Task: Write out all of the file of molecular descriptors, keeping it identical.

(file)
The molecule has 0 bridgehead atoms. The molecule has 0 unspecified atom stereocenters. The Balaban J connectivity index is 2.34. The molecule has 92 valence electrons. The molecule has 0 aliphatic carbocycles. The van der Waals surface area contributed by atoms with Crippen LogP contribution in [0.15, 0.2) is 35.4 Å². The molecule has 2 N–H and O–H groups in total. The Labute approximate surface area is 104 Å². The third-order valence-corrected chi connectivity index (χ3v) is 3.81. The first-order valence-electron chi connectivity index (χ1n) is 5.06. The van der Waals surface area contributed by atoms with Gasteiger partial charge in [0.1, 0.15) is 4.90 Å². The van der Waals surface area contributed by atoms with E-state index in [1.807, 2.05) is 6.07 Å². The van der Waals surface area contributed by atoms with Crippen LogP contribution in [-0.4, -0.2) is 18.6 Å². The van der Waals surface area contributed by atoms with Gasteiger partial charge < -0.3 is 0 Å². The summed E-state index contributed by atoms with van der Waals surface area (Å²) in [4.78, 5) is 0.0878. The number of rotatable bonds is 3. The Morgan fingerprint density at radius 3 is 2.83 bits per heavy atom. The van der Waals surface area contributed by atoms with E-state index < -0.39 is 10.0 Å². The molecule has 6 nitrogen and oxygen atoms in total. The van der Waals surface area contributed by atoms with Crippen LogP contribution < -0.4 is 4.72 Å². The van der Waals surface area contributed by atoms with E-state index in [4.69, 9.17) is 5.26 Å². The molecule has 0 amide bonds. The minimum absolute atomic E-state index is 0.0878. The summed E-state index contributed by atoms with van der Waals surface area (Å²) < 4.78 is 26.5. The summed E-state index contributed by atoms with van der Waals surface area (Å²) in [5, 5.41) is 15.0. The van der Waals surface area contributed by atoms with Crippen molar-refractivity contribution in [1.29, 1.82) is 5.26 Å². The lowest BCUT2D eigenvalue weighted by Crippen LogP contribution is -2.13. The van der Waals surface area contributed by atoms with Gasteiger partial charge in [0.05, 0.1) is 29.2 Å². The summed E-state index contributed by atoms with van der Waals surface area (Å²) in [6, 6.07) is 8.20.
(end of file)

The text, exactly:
The molecule has 0 bridgehead atoms. The molecule has 0 unspecified atom stereocenters. The Balaban J connectivity index is 2.34. The molecule has 92 valence electrons. The molecule has 0 aliphatic carbocycles. The van der Waals surface area contributed by atoms with Crippen LogP contribution in [0.15, 0.2) is 35.4 Å². The molecule has 2 N–H and O–H groups in total. The Labute approximate surface area is 104 Å². The third-order valence-corrected chi connectivity index (χ3v) is 3.81. The first-order valence-electron chi connectivity index (χ1n) is 5.06. The van der Waals surface area contributed by atoms with Gasteiger partial charge in [0.1, 0.15) is 4.90 Å². The van der Waals surface area contributed by atoms with E-state index in [1.807, 2.05) is 6.07 Å². The van der Waals surface area contributed by atoms with Crippen LogP contribution in [-0.4, -0.2) is 18.6 Å². The van der Waals surface area contributed by atoms with Gasteiger partial charge < -0.3 is 0 Å². The summed E-state index contributed by atoms with van der Waals surface area (Å²) in [4.78, 5) is 0.0878. The number of rotatable bonds is 3. The Morgan fingerprint density at radius 3 is 2.83 bits per heavy atom. The van der Waals surface area contributed by atoms with E-state index < -0.39 is 10.0 Å². The molecule has 6 nitrogen and oxygen atoms in total. The van der Waals surface area contributed by atoms with Crippen LogP contribution < -0.4 is 4.72 Å². The van der Waals surface area contributed by atoms with E-state index in [4.69, 9.17) is 5.26 Å². The molecule has 0 amide bonds. The minimum absolute atomic E-state index is 0.0878. The summed E-state index contributed by atoms with van der Waals surface area (Å²) < 4.78 is 26.5. The summed E-state index contributed by atoms with van der Waals surface area (Å²) in [5, 5.41) is 15.0. The van der Waals surface area contributed by atoms with Crippen molar-refractivity contribution in [1.29, 1.82) is 5.26 Å². The lowest BCUT2D eigenvalue weighted by Crippen LogP contribution is -2.13. The van der Waals surface area contributed by atoms with Gasteiger partial charge in [0.05, 0.1) is 29.2 Å². The summed E-state index contributed by atoms with van der Waals surface area (Å²) in [6, 6.07) is 8.20.